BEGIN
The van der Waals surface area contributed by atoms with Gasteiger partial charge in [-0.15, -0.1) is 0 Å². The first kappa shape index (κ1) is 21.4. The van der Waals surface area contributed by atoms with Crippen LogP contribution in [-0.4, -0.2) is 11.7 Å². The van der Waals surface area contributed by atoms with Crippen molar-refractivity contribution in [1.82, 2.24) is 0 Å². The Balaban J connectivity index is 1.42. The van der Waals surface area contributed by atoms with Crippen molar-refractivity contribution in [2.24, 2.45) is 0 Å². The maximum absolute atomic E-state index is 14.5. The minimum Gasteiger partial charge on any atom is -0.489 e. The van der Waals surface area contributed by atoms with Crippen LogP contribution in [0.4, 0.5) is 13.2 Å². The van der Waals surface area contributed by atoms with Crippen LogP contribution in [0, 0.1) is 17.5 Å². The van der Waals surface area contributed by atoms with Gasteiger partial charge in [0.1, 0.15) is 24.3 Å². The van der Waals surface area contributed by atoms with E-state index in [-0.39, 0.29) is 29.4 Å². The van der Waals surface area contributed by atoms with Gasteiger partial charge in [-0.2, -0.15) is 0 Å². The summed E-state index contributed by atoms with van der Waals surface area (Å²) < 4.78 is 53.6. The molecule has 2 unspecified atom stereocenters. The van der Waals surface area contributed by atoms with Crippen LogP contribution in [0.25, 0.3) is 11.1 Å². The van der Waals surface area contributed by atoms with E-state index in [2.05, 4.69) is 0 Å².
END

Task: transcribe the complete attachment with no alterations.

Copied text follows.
The van der Waals surface area contributed by atoms with Gasteiger partial charge in [-0.15, -0.1) is 0 Å². The first kappa shape index (κ1) is 21.4. The van der Waals surface area contributed by atoms with Crippen LogP contribution in [-0.4, -0.2) is 11.7 Å². The van der Waals surface area contributed by atoms with Crippen molar-refractivity contribution in [1.82, 2.24) is 0 Å². The Balaban J connectivity index is 1.42. The van der Waals surface area contributed by atoms with Crippen molar-refractivity contribution in [2.24, 2.45) is 0 Å². The maximum absolute atomic E-state index is 14.5. The minimum Gasteiger partial charge on any atom is -0.489 e. The van der Waals surface area contributed by atoms with Crippen LogP contribution in [0.4, 0.5) is 13.2 Å². The van der Waals surface area contributed by atoms with Crippen LogP contribution in [0, 0.1) is 17.5 Å². The van der Waals surface area contributed by atoms with Gasteiger partial charge in [0.1, 0.15) is 24.3 Å². The van der Waals surface area contributed by atoms with E-state index in [-0.39, 0.29) is 29.4 Å². The van der Waals surface area contributed by atoms with Gasteiger partial charge in [-0.2, -0.15) is 0 Å². The summed E-state index contributed by atoms with van der Waals surface area (Å²) < 4.78 is 53.6. The molecule has 2 unspecified atom stereocenters. The van der Waals surface area contributed by atoms with Crippen LogP contribution in [0.25, 0.3) is 11.1 Å². The van der Waals surface area contributed by atoms with E-state index in [2.05, 4.69) is 0 Å².